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My experience at LawCareersNetLIVE 2019: getting ahead of the rest

updated on 23 July 2020

Last year I attended the LawCareersNetLIVE careers conference in Manchester. I also secured a place on a vacation scheme at a commercial law firm this summer. I attribute a portion of this success to my attendance at the conference because it was motivating, informative and solidified my desire to pursue a career in commercial law. I wholeheartedly believe that attendance is essential for anyone considering a legal career who wants to get ahead of the rest.

Here are my highlights from the conference.


What really made the conference stand out was the workshops. As a non-law student, the world of commercial law can often feel extremely confusing and overwhelming. I had also found it difficult to gain an in-depth insight into specific sectors, and this is something LCN provided that my university law fair could not. Before the conference, we could see which workshops would be available to attend and which firms would be leading them. We could then select our two preferences for the day.

My first workshop focused on real estate and was delivered by Shoosmiths – a leading national firm with a strong real estate department. After learning about the sector, we were assigned a group task in which we considered the commercial issues that might arise when a client wants to invest in a property development. This was a great opportunity to practise my commercial awareness and presentation skills, and I enjoyed working with the other delegates.

My second workshop was on environmental law, which is a sector I previously had prejudices against as I had heard it could involve ‘immoral’ work, and that no lawyer who works in this area could truly care about climate change. However, the solicitors from international law firm Osborne Clarke assured us that their job involves ensuring that businesses follow regulatory laws which protect the planet. This is now a sector that I am extremely interested in thanks to the valuable insight I received.

The workshops allowed me to gain a real understanding of specific firms and their practice areas, as well as encouraging me to practise skills that are often tested at assessment centres. Not many other experiences give you the opportunity to get involved in work exercises that are similar to the real tasks you may be given as a trainee.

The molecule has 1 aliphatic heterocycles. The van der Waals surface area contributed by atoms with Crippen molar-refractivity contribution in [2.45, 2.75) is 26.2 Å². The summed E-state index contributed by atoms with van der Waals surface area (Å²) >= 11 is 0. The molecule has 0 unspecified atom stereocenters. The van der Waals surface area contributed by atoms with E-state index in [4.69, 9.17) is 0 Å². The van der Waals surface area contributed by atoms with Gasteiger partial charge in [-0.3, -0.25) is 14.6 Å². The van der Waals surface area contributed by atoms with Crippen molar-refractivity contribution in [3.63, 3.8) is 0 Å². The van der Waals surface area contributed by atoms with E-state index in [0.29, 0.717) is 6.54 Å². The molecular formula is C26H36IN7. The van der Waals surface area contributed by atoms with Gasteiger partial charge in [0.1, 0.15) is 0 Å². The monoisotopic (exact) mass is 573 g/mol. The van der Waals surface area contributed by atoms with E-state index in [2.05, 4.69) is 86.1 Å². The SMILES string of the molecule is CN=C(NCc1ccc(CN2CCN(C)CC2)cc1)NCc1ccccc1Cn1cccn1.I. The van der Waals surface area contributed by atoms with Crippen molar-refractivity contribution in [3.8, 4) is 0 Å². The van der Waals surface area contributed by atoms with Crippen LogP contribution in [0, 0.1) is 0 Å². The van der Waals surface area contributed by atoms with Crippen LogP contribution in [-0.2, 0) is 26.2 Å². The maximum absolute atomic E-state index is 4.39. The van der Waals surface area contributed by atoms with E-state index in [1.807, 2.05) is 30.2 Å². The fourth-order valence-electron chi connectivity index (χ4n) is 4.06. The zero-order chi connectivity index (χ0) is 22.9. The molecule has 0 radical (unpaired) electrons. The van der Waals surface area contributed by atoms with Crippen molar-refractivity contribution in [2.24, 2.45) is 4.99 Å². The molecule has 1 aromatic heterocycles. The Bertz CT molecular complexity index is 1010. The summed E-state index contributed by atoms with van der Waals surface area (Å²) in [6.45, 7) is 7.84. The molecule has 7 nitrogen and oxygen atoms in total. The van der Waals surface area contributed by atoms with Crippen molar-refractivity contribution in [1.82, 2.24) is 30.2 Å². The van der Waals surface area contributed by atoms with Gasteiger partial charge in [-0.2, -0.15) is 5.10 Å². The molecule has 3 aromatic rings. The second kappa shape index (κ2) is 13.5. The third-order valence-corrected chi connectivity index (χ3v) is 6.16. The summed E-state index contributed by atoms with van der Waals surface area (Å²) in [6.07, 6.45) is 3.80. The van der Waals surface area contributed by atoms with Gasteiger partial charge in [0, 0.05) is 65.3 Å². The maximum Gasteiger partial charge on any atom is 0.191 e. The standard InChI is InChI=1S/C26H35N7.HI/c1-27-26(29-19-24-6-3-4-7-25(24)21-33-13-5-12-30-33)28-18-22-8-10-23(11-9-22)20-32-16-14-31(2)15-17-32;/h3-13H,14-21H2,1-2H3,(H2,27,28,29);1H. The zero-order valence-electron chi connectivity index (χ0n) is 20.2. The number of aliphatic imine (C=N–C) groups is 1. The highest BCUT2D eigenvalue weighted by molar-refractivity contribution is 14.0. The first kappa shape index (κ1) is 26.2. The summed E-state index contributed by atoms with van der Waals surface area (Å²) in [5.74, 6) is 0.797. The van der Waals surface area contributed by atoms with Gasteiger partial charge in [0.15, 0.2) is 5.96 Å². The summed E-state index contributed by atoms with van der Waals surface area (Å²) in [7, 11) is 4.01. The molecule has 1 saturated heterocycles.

The networking lunch was another highlight of the day, and not just because of the fantastic food! Before I attended the conference, I had found it quite difficult to approach partners and trainees and didn’t realise the value of networking. The conference provided a relaxed, safe space for me to practise my networking skills and ask any burning questions. This meant that when I attended my real assessment centre, I had the confidence to speak to the firm’s partners.

A wide range of firms attended the conference and we had multiple opportunities to network throughout the day. One reason I felt particularly glad to have attended the conference was that it was less crowded than any university law fair I had been to. This meant there was enough opportunity for everyone to speak to each firm with ample time to ask any questions.

Panel session and question time

Towards the end of the day, I attended a panel session with recruiters from various firms. They shared their advice and answered any questions we had about the application process. My main takeaway was that even though the recruiters were from different sized firms from all over the country, they all agreed that firm research is one of the most important things to do when making an application. Therefore, after the conference I made sure to carry out more thorough research of the firms I was interested in applying to so I could more accurately convey why I believed I was a good fit for them.

Impact of the conference

After the conference, I began my vacation scheme applications and mentioned the conference in the work experience section. Since the process of applying to the conference itself was very similar to that of a real vacation scheme or training contract application, I felt like I had already practised an application form and felt confident in my abilities. By mentioning that I was one of 138 out of 900 applicants selected, I believe my commitment and drive to a career in the law was highlighted and allowed me to stand out from other candidates. I would say to anyone considering applying for the LawCareersNetLIVE careers conference 2020 – go for it! It might just be the part of your training contract application that helps you to stand out.

You can find out more about this year’s LawCareersNetLIVE conferences and apply at

Hannah is an English literature graduate from the University of Leeds and is about to start studying the GDL.